Talking turkey

Wisconsin may be known as the dairy state, but did you know that we also farm turkeys?  Turkeys are thought to have been domesticated over 2,000 years ago and are a native bird of North America.  The domestic turkey, Meleagris gallopavo, is a popular bird to have on small hobby farms due to their unique looks, behaviors, and sounds.  Domestic lines of turkeys can be very efficient converters of feed to meat, one more reason for their popularity.

According to the National Agricultural Statistics Service database that manages the Census of Agriculture data, Wisconsin farmers sold over 7.2 million turkeys in 2012.  While this is a small amount compared to the top producing states, it is still a significant part of the diversity of agriculture in Wisconsin.

Heatmap of turkey operations in Wisconsin.

Turkey operations in Wisconsin according to the 2012 Census of Agriculture data. Map courtesy of the USDA National Agricultural Statistics Service.

The top eight states for turkey production in the United States are Minnesota, North Carolina, Arkansas, Indiana, Missouri, Virginia, Iowa, and California.  These eight states combined account for 183 million birds, out of the 244 million turkeys in the United States, or 75% of the total turkeys in the United States.

Prior to the 1940s, turkey was a luxury for most working folks in the United States.  Changes in livestock farming practices allowed the price of turkeys to drop, allowing more families to be able to enjoy turkey.  Modern refrigeration allowed for harvested turkeys to be shipped longer distances from their farm of origin, making getting turkey meat easier for the consumer.

According to the Economic Research Service (ERS) of the USDA, turkey meat produced by farmers in the United States exceeded six billion pounds in 2017.  Back in 1970, approximately half of the turkey consumed in the United States was during holidays, where now only about 30% of turkey consumed is eaten at holidays.  More availability of ground turkey and processed turkey meats (deli, sausage products, etc.) has allowed for households to incorporate more turkey in their diet on a regular basis.  The average weight of a purchased whole turkey is around 16 pounds.  About two thirds of the meat on the turkey is white meat, and one third is dark.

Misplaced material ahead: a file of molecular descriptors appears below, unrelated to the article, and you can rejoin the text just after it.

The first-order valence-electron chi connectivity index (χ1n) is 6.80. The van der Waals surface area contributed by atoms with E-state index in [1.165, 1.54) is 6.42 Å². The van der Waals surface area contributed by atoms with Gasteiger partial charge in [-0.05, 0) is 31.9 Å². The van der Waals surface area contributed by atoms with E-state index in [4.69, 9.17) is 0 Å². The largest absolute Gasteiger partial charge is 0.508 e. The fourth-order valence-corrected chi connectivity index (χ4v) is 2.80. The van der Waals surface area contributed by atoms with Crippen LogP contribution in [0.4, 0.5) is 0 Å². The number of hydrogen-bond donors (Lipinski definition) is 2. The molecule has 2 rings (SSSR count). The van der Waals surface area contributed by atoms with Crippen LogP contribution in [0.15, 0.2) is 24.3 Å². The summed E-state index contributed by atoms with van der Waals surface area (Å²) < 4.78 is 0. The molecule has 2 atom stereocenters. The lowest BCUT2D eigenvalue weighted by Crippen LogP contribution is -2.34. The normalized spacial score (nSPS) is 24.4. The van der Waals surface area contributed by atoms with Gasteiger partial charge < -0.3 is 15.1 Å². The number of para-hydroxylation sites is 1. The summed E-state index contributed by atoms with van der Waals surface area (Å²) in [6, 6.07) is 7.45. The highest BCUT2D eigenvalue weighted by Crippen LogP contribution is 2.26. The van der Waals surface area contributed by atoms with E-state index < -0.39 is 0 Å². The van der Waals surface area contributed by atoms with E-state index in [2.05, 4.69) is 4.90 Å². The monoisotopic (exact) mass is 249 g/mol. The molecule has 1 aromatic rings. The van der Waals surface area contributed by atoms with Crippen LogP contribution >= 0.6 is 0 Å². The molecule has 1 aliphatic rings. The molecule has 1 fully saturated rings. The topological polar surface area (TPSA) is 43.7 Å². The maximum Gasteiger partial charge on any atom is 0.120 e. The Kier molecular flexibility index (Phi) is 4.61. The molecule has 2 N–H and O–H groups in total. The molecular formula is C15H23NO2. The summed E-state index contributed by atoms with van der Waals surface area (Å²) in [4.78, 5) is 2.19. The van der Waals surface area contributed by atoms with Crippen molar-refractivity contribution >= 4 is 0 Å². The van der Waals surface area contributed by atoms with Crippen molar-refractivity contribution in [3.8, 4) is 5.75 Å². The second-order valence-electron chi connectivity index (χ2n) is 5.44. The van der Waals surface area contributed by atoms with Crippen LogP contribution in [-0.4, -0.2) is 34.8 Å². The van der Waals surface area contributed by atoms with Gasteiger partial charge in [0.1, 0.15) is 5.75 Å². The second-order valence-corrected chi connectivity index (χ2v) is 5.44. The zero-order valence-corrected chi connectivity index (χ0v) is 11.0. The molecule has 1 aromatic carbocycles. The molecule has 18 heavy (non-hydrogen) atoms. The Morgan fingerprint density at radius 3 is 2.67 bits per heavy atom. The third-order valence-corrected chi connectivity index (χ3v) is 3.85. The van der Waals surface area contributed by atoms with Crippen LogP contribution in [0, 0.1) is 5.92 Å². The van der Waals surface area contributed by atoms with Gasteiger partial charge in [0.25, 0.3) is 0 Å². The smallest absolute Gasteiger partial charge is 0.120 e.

The average American eats 16.5 pounds of turkey in a year.  For reference, in 2017, beef consumption was at 81.3 pounds per person, pork at 64.5 pounds, chicken at 105.8 pounds, and lamb at 1.2 pounds according to the ERS.

While you are enjoying turkey during the holidays, be thankful that our forefathers had the vision to domesticate this bird that we find so useful for meat, eggs, and feathers.

The University of Wisconsin-Extension provides research-based information to help citizens of Wisconsin make informed decisions based on science.  UW-Extension extends the boundaries of the university to the boundaries of the state, helping the people of Wisconsin and beyond access university resources and engage in learning, wherever they live or work.


Note: This article originally was published in the Marquette County Tribune, Waushara Argus, and/or the Berlin Journal.  This article was written by Lyssa Seefeldt, UW-Extension Agriculture Agent for Marquette County unless otherwise noted.